I’m Christine Byrne (she/her), MPH, RD, LDN, an anti-diet dietitian nutritionist and longtime journalist.
Like most people, my path towards the anti-diet approach was gradual. I started hearing about it in my first few years as a food and nutrition writer but didn’t pay much attention.
Then in 2016, I became the features editor for SELF Magazine just as the brand ended their print issue and went fully digital. We had lengthy conversations about SELF’s mission and values, including how we wanted to talk about food and bodies.
One question we kept coming back to was: ‘When we say “healthy eating,” what exactly do we mean?’ The more we thought about it, the clearer it became that the term was pretty much impossible to define, because everybody’s preferences, lives, circumstances, and health needs are so different.
We also dug into the research about health, weight, and dieting, and realized that recommending diets and weight loss was unethical, because the research was clear that these things simply don’t work.
After about a year at SELF, spreading non-diet messages to huge audiences through articles, social media channels, newsletters, and more, I realized that I wanted to serve people in a different, more personal way. So, I went back to school and became a registered dietitian.
Now, I help people break free from eating disorders and disordered eating behaviors.
Too many of us waste our, time, energy and money trying to measure up to some impossible “ideal.” We’re told that we should always be striving to shrink our bodies or keep them small.
Unfortunately, most of us are taught to be super vigilant about what we eat. That sometimes leads to eating disorders (roughly 1 in 10 American women will struggle with one in their lifetime), and almost always screws up our relationship with food and our bodies.
I’ve been through the wringer with food and body image — as pretty much all of us have — and now it’s my mission to help everyone build a good relationship with food and their bodies.
That’s why I take an anti-diet, body approach to nutrition, eating disorder recovery, and life in general.
I know — from a combination of professional expertise and personal experience — that dieting and restriction just leads to a cycle of intense cravings, bingeing (or out-of-control feelings around food), and shame. (And sometimes, it leads to full-blown eating disorders.)
My goal is to help you understand that your body deserves respect and nourishment no matter what size it is. I take a collaborative approach to nutrition counseling, which means I meet you wherever you’re at and we work together on moving towards a healthier relationship with food, one step at a time. Over time, I guide you towards body acceptance and recovery from your eating disorder or disordered eating behaviors.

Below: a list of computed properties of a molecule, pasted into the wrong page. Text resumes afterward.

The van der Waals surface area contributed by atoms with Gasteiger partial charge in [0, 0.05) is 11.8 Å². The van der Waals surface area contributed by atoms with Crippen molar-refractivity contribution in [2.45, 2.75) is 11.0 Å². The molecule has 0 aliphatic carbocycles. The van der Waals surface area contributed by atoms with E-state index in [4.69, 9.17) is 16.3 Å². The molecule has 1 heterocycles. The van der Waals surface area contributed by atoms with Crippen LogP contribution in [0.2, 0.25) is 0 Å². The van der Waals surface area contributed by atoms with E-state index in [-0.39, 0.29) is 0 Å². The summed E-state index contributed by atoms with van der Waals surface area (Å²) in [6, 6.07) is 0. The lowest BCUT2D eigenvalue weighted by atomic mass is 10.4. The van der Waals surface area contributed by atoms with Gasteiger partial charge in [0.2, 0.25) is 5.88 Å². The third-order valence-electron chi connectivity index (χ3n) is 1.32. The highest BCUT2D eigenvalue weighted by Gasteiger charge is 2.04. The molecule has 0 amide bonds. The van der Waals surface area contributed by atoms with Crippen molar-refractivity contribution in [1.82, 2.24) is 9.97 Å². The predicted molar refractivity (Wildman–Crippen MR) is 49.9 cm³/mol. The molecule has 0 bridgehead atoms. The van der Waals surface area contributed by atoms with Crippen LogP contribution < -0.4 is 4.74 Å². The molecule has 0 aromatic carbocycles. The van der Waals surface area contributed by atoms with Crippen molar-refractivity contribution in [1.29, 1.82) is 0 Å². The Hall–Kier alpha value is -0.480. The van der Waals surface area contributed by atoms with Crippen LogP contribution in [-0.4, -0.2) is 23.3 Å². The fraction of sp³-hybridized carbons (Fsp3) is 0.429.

Past clients have told me that they appreciate my patient, non-judgmental, friendly counseling style. (And I was very flattered to hear it, because compassion is always what I’m going for.)
I truly believe that intuitive eating is for everyone.
It’s the best way to find true, unconditional recovery and food peace.
Struggling with disordered eating or an eating disorder is nothing to be ashamed of. But you deserve better, and it is possible to stop obsessing over food.
I live in Raleigh, NC, and I see clients both in person and virtually in several states.
Ready to finally make peace with food? Learn more about my counseling services and request an appointment here.
Although I’m no longer a full-time journalist, I still do plenty of writing and media work. I’m not interested in promoting dieting or weight loss, but I’m passionate about being a part of the larger conversation on food, health, and inclusivity. Ultimately, my goal is to show people that food can (and should!) be joyful and stress-free, and that all bodies are good bodies.
I contribute to dozens of national outlets, including SELF, HuffPost, EatingWell, The Kitchn, and Food Network. I write a regular column about non-diet nutrition for Outside, and I develop recipes for brands like Kroger and Good Neighbor Pharmacy.
I’ve been a guest on local and national TV shows, including Good Morning America, Meredith, and NY1. In the segments, I talk about things like cooking Thanksgiving dinner in a bucket (go ahead, ask me about it), hosting New Year’s for Under $75, and finding the best lobster roll in New York City — not your average dietitian reel, but I stand by it all!
Go here to view my media kit and learn more about services offered.
And, feel free to contact me at firstname.lastname@example.org
Credentials and Associations
Masters of Public Health Nutrition (MPH)
The University of North Carolina at Chapel Hill
Registered Dietitian (RD)
Commission on Dietetic Registration
Licensed Dietitian Nutritionist (LDN)
North Carolina license: L006631
Georgia license: LD006277
Montana license: MED-NUTR-LIC-116810
Vermont interim telehealth registration: 074.0134351TELE
Academy of Nutrition and Dietetics (AND)
International Association of Eating Disorder Professionals (IAEDP)
International Federation of Eating Disorder Dietitians (IFEDD)
219 S. East Street, Raleigh, NC, 27601